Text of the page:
Andrew Dignan’s review published on Letterboxd:
Was absolutely certain I’d seen this back in my early twenties--to the point I didn’t think I’d find time for it before it left Criterion at the end of the month and was okay with it even though I’ve been on a mini-Bogdanovich kick lately--but it became apparent almost instantly that I’d retained only a handful of moments (the “twenty dollars” department store scam, Kahn’s grifter to grifter hillside chat with Addie) so let’s just call it a first time watch. The key to this is, frankly, how much of a little shit Addie is, and not in a cloying, “aint I a stinker” movie kid kind of way. The character is wise beyond her years but never in a way that feels precocious or trained to recite quips on cue (although the scheme to set-up Trixie with the front desk clerk comes a little too close) and retains her agency and idiosyncrasies* throughout. Her laser focus on recouping what she (rightly) feels stolen from her may only be a pretense to prolong her time with a surrogate father figure but every time “Moze” tries to foist her off onto her aunt she rattles off the balance of what she’s owed and is intimidating enough for him to reverse course. In other words the character could have been reduced to a prop and it’s a credit to both of the O’Neils and especially Bogdanovich, who coaxed this performance out of an eight-year-old neophyte, that Addie frequently comes across as the smarter of the two without Ryan O’Neil having to play the role as addled (as opposed to simply over-confident and a little dense). Bogdanovich largely eschews sentimentality even refusing to directly answer the question of Addie’s paternity (when it seems fair to assume based on the casting and complementary skill set) with the pairing remaining largely mercenary even in the parting reconciliation. As in LAST PICTURE SHOW this edges right up against nostalgia for a bygone era (gorgeous Kovács photography) while remaining clear-eyed about human nature and alliances of necessity. Now, drink your Nehi and eat your Coney Island.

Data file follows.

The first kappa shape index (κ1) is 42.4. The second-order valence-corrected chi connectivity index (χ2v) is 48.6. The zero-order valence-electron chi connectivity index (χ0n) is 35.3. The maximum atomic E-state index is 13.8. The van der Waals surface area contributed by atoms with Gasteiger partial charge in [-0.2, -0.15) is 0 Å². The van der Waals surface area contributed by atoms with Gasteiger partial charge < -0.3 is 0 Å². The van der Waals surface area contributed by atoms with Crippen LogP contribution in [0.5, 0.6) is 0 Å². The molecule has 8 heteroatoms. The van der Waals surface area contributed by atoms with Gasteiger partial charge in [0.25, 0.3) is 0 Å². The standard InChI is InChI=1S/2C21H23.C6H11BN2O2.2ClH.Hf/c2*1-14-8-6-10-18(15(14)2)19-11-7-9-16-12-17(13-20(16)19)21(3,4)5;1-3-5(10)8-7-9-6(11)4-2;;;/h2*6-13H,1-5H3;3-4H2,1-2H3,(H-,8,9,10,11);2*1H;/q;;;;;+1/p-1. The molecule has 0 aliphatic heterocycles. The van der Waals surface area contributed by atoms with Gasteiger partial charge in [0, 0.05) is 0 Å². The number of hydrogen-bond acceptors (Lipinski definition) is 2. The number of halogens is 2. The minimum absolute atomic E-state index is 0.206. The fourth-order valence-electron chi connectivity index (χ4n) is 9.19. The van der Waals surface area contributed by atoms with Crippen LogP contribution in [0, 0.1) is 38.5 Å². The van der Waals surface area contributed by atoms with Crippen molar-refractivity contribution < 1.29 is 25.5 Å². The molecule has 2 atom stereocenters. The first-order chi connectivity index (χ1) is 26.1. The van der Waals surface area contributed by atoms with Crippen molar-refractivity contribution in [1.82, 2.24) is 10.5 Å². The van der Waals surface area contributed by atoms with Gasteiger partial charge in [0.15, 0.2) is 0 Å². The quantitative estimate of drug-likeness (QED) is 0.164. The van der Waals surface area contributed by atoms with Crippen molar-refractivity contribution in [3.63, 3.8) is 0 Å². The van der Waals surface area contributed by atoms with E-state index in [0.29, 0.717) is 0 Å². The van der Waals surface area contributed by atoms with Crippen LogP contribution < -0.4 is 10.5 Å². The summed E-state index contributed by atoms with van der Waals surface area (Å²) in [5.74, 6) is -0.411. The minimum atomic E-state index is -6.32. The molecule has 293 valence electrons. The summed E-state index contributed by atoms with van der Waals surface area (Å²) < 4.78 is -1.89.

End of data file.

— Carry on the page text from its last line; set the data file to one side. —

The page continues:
*Including smoking, which Moze discourages exactly once before giving up on dissuading her, and loudly calling out the lines to radio plays (Did these air in reruns? I’d literally never considered this before).